From The New York Times
By NILANJANA S. ROY
Published: April 24, 2012
NEW DELHI — Three years ago, Salma Khatun’s husband divorced her in a fit of rage after a quarrel, pronouncing what is known as the triple talaq in the presence of witnesses. The triple talaq is a formula of repudiation. The first two times it is pronounced, it can be revoked, but the third time it makes a divorce binding, according to some interpretations of Islamic law.
Although Ms. Khatun’s husband repented the next morning, the head cleric of their mosque in Delhi insisted that the divorce was binding. According to his reading of Islamic law, Ms. Khatun would need to marry another man, consummate the marriage and then divorce before she could remarry her husband.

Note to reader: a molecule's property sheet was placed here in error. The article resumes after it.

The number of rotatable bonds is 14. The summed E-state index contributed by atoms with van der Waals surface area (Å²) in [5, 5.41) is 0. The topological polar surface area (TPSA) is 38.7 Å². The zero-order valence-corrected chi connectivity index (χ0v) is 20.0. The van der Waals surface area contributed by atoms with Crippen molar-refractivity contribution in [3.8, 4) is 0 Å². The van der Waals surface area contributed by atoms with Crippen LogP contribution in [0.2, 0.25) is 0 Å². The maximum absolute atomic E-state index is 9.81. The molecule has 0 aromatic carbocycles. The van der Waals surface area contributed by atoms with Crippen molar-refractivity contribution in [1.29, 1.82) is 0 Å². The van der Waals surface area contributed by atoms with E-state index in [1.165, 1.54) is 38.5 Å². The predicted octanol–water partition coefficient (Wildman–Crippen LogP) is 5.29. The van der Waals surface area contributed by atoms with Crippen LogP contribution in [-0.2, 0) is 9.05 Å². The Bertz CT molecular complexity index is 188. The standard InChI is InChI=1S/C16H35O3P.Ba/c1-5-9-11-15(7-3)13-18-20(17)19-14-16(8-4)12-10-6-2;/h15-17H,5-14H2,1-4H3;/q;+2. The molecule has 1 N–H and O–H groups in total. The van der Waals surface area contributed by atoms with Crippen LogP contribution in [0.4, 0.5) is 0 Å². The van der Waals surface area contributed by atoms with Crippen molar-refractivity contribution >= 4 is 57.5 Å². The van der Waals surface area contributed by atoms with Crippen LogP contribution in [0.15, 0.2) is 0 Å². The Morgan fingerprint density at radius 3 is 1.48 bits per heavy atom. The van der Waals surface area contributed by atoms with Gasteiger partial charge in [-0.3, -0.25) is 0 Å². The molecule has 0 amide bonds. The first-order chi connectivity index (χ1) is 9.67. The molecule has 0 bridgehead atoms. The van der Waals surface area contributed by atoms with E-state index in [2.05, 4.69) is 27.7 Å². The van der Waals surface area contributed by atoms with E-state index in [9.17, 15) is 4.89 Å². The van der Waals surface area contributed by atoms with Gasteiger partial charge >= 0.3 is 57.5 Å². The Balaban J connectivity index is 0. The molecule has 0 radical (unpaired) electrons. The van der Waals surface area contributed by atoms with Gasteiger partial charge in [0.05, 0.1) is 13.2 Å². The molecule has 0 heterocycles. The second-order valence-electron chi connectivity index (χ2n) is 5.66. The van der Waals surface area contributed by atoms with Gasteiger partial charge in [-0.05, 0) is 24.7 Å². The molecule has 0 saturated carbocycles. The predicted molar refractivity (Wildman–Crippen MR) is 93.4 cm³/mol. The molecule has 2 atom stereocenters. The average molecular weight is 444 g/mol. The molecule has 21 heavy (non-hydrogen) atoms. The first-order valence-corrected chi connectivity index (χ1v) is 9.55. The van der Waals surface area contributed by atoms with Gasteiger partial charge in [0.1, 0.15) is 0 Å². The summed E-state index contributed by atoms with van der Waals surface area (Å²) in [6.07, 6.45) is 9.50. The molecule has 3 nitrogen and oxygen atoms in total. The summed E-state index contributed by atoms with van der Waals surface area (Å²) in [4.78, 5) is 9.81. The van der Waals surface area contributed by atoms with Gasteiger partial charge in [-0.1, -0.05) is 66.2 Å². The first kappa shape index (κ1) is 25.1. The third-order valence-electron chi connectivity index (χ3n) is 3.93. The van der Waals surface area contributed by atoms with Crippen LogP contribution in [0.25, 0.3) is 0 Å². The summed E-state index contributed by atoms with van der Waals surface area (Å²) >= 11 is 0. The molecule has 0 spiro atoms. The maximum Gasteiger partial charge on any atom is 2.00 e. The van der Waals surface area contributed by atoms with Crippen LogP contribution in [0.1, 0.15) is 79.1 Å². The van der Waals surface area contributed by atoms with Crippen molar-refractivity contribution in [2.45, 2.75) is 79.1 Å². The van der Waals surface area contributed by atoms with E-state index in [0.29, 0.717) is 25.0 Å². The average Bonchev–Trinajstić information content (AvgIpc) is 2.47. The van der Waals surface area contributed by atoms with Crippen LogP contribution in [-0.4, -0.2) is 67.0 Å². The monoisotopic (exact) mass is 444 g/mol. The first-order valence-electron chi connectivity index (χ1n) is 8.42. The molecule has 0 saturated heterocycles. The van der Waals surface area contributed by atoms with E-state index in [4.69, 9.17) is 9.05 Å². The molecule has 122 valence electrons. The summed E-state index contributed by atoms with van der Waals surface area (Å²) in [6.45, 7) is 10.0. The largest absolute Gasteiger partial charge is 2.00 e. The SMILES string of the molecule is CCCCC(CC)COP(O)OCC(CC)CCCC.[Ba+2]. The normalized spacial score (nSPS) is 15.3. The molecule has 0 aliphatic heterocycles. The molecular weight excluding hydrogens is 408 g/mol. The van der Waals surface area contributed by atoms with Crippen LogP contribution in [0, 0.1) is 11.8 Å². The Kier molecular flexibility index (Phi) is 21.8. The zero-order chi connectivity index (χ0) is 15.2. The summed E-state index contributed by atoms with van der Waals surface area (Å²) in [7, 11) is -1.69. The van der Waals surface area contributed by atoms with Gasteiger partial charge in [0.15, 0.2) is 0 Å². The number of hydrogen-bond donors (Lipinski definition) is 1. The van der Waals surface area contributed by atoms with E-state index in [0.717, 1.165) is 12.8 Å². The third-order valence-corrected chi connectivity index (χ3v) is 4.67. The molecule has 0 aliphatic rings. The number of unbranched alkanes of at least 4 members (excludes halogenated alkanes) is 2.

For more than a decade, Muslim women’s organizations in India have been fighting for changes in the body of Islamic law that governs marriage, divorce and the property rights of women. But as the All-India Muslim Personal Law Board held its annual convention in Mumbai last week, the battle lines had never been so starkly drawn. Although the Indian Constitution guarantees equal rights to all citizens irrespective of their religion, Muslims are governed by the Muslim Personal Law (Shariat) Application Act of 1937. Attempts to apply a common civil code have often been viewed as interference in the practices of India’s largest religious minority.